Last Name: The law does not require that your spouse change his or her last name after the divorce is final.
Maiden Name: If you used your spouse’s last name after you married, the judge can allow you to go back to any other former name. But the judge cannot permit you to take a new name that you did not have before marriage. If you want to change your name, then you must file a separate legal action.
Lawyer: You do not have to hire a lawyer to get a divorce in Illinois. Even so, it’s a good idea to speak with a lawyer about your legal rights, even if you don’t hire a lawyer. If you suspect that your spouse will disagree with you on important matters, it pays for a lawyer to help you. Also, you should speak with a lawyer if you or your spouse owns real estate, has a retirement account, has children, has a disability requiring special needs, needs alimony from the other spouse.
Marital Property: This is money or assets that you and your spouse acquired during your marriage. An item that you bought one hour before your marriage is not marital property. Something that you bought one hour after your marriage is marital property.
- Here are exceptions to the rule about assets and money acquired during your marriage. Marital property does not include the following: Assets that you received as a gift or inheritance. Assets that you received in exchange for assets received before the marriage. Assets you received in exchange for assets received as a gift or inheritance. Assets you or your spouse owned after a Judgment of Legal Separation. Assets excluded by a valid agreement between the spouses. Any judgment or asset acquired by a court judgment awarded to one spouse from the other spouse. And assets owned before marriage.
- The judge will fairly divide marital property between you and your spouse. Assets, however, might not be divided in equal shares. The judge decides what is fair based on your particular circumstances.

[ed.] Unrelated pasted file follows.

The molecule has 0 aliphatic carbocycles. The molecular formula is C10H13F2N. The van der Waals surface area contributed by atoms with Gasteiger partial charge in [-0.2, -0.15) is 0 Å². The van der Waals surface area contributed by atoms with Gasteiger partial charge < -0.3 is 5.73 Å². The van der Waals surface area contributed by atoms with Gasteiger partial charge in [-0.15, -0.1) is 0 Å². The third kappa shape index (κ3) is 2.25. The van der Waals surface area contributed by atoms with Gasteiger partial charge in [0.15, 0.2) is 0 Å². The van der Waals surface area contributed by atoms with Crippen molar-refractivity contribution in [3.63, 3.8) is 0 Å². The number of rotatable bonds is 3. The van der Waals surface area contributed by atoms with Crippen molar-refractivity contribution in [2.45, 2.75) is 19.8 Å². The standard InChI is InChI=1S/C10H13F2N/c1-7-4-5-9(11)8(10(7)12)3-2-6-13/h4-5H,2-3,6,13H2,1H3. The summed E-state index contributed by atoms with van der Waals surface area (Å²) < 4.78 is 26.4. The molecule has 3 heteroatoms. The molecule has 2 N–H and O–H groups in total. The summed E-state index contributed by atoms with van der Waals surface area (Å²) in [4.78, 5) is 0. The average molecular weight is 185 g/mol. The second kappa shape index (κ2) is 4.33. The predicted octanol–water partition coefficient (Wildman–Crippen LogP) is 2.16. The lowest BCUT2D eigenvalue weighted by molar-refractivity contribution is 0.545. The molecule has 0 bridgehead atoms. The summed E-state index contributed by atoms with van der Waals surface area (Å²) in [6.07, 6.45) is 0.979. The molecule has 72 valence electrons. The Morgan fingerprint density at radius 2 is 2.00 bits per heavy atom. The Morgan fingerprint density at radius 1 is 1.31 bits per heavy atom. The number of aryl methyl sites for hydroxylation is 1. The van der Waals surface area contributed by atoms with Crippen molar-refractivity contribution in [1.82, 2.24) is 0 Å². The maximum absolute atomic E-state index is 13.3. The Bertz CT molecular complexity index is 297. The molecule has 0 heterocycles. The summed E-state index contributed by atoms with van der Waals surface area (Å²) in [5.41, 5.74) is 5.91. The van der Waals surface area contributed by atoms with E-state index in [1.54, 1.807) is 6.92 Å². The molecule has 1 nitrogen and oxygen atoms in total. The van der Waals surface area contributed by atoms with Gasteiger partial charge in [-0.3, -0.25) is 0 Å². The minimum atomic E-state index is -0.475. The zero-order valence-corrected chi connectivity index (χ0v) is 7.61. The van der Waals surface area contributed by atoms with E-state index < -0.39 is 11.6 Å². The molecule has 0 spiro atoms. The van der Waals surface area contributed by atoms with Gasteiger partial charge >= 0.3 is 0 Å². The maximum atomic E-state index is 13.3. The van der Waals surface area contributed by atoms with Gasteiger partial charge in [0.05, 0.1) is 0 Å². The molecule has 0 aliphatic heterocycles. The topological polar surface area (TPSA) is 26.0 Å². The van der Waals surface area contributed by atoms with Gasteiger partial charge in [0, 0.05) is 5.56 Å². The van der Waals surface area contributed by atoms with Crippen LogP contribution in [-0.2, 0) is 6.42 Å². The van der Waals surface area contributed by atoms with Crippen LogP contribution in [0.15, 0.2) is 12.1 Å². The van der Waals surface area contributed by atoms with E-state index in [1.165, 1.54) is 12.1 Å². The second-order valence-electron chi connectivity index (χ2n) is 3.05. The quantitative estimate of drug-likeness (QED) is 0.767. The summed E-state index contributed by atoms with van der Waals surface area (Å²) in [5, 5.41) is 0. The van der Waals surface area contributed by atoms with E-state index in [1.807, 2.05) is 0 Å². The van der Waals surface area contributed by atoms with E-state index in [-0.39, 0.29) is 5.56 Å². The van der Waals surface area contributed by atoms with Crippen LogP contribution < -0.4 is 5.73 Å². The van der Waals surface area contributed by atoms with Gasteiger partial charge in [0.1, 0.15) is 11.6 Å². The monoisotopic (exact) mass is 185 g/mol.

- If you and your spouse own a home together, and if the home title remains in joint tenancy after the divorce, then one ex-spouse will acquire the other ex-spouse’s interest in the home upon the ex-spouse’s death. Responsibility for Debts After Separation: As you know, spouses are responsible for the family’s expenses during the marriage; however, a judge will usually not make you responsible for new debts incurred by your spouse after you separated. Also, you are not liable for debts your spouse incurs after you divorce.
Civil Union: A divorce from a civil union is the same as a divorce from a marriage.
Same-sex Marriage: A same-sex divorce is the same as any other divorce.
If you have questions about uncontested divorce in Illinois, foreclosure, bankruptcy, protection from creditors, garnishment, tax and credit card debt, or any other financial problems, I will be happy to help. Please call me today at 312-969-0730 or send your e-mail today to firstname.lastname@example.org.” — Rich